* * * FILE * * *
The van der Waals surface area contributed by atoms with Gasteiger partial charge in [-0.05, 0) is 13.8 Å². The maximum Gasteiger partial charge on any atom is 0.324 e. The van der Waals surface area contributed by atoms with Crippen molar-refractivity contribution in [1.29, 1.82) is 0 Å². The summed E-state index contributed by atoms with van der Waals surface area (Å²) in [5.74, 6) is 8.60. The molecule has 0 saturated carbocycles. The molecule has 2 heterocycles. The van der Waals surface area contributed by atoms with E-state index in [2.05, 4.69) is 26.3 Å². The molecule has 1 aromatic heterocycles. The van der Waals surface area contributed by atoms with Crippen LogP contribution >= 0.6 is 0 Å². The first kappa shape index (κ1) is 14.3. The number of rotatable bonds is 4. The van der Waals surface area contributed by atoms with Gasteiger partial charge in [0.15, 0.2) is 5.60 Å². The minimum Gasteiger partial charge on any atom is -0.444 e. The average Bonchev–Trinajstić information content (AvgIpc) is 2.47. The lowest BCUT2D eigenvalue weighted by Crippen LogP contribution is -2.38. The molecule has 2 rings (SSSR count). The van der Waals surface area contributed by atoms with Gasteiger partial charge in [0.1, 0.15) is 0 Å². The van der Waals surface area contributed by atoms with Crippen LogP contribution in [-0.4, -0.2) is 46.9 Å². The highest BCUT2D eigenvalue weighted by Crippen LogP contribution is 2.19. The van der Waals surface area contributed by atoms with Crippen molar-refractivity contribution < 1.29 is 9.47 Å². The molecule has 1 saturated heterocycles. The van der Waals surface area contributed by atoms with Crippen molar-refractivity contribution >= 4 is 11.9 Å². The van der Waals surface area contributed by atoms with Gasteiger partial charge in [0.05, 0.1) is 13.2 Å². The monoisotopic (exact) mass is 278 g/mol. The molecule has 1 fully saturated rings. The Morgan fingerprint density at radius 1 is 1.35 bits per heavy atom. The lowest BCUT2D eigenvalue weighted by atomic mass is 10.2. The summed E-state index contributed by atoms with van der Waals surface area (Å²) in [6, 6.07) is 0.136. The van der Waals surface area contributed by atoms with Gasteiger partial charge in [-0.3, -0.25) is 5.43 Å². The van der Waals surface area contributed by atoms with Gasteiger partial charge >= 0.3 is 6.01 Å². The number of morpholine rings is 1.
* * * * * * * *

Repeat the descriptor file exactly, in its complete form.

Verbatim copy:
The van der Waals surface area contributed by atoms with Gasteiger partial charge in [-0.05, 0) is 13.8 Å². The maximum Gasteiger partial charge on any atom is 0.324 e. The van der Waals surface area contributed by atoms with Crippen molar-refractivity contribution in [1.29, 1.82) is 0 Å². The summed E-state index contributed by atoms with van der Waals surface area (Å²) in [5.74, 6) is 8.60. The molecule has 0 saturated carbocycles. The molecule has 2 heterocycles. The van der Waals surface area contributed by atoms with E-state index in [2.05, 4.69) is 26.3 Å². The molecule has 1 aromatic heterocycles. The van der Waals surface area contributed by atoms with Crippen LogP contribution >= 0.6 is 0 Å². The first kappa shape index (κ1) is 14.3. The number of rotatable bonds is 4. The van der Waals surface area contributed by atoms with Gasteiger partial charge in [0.15, 0.2) is 5.60 Å². The minimum Gasteiger partial charge on any atom is -0.444 e. The average Bonchev–Trinajstić information content (AvgIpc) is 2.47. The lowest BCUT2D eigenvalue weighted by Crippen LogP contribution is -2.38. The molecule has 2 rings (SSSR count). The van der Waals surface area contributed by atoms with Gasteiger partial charge in [0.1, 0.15) is 0 Å². The van der Waals surface area contributed by atoms with Crippen LogP contribution in [-0.4, -0.2) is 46.9 Å². The highest BCUT2D eigenvalue weighted by Crippen LogP contribution is 2.19. The van der Waals surface area contributed by atoms with Crippen molar-refractivity contribution < 1.29 is 9.47 Å². The molecule has 1 saturated heterocycles. The van der Waals surface area contributed by atoms with Crippen molar-refractivity contribution >= 4 is 11.9 Å². The van der Waals surface area contributed by atoms with Gasteiger partial charge in [0.05, 0.1) is 13.2 Å². The monoisotopic (exact) mass is 278 g/mol. The molecule has 1 fully saturated rings. The Morgan fingerprint density at radius 1 is 1.35 bits per heavy atom. The lowest BCUT2D eigenvalue weighted by atomic mass is 10.2. The summed E-state index contributed by atoms with van der Waals surface area (Å²) in [6, 6.07) is 0.136. The van der Waals surface area contributed by atoms with Gasteiger partial charge in [-0.3, -0.25) is 5.43 Å². The van der Waals surface area contributed by atoms with Gasteiger partial charge >= 0.3 is 6.01 Å². The number of morpholine rings is 1.